So your beau bought you the most beautiful bouquet of roses on Monday, but they died on Thursday. We’ve all been there and I assure you this isn’t an omen spelling the doom of your relationship, nor does it mean he’s being skimpy and buying cheap flowers. It just means you don’t know the secret to keeping flowers alive. Don’t fret, here’s what you need to do.
Cut the Flowers
It takes a good while for the bouquet to make it to your trendy mason jar after it’s been plucked from the dirt. During this time the stems have started to heal the wound by cauterizing where it was cut. This makes is hard for the flowers to absorb the water in the jar.
To get around this, make a fresh cut before you put the flowers in water. You don’t have to take a lot off, just a small trim will do the trick.
Clear containers are best for flowers because they fight off bacteria that harms flowers better than colored or opaque containers.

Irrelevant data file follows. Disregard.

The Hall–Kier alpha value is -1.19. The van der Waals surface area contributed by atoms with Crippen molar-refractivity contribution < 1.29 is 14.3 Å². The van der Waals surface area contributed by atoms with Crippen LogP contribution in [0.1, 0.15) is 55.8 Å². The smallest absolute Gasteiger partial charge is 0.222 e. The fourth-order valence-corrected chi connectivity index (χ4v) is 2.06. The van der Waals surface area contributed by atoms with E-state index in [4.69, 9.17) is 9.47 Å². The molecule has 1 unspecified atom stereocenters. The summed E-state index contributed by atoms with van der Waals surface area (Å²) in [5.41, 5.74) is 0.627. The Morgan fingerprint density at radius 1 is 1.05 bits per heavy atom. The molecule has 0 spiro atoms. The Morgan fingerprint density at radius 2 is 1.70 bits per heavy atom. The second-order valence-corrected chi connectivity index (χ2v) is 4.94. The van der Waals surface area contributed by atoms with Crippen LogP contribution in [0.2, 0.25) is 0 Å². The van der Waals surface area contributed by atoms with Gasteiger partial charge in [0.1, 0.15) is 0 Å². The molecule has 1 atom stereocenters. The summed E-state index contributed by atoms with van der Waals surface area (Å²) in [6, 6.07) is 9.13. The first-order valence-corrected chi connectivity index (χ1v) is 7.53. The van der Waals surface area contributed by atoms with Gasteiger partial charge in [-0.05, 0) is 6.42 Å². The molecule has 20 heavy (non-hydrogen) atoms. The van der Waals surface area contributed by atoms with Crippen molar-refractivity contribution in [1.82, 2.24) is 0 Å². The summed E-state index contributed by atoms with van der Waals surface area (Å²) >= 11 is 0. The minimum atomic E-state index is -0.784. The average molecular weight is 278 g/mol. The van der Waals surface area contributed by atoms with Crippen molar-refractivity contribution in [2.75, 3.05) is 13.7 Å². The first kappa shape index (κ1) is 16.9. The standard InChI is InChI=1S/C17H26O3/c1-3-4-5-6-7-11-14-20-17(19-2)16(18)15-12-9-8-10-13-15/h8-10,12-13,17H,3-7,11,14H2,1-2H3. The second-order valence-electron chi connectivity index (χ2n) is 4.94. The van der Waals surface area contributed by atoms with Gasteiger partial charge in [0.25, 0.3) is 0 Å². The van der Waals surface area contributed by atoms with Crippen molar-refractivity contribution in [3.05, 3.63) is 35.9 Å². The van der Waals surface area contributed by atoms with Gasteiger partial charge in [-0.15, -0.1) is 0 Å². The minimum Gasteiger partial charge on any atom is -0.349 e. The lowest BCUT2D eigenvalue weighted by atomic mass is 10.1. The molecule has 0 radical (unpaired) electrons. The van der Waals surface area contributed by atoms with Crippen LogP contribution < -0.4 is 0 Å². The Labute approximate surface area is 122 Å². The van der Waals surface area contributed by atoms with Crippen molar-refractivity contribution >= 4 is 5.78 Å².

Hot and Cold
After you make the cut, put the flowers in hot (110°) water and place them in a cool part of the house. The hot water can travel up the stems faster than cold water, and the cool surrounding temperature helps the flowers retain the water. Do this for no longer than two hours and then add some room temp water so the flowers don’t fry.
Keep it Clean
Check the flowers daily and make sure there’s no petals or leaves floating in the water. Dead plant life in the water feeds harmful bacteria. You’ll also want to prune any wilting leaves that are still on the stem.
Change it Up
Dumping the old water and replacing it with fresh water everyday is best thing you can do to keep the flowers alive. While you have the flowers in your hand, give them another trim like you did on day one. Try cutting the stems at a 45° angle to increase the surface area.
Have a Drink
Adding a few drops of vodka has been known to increase the life of flower too. Not sure how well this works, but I’m sure there’s a great story behind how this method was first invented.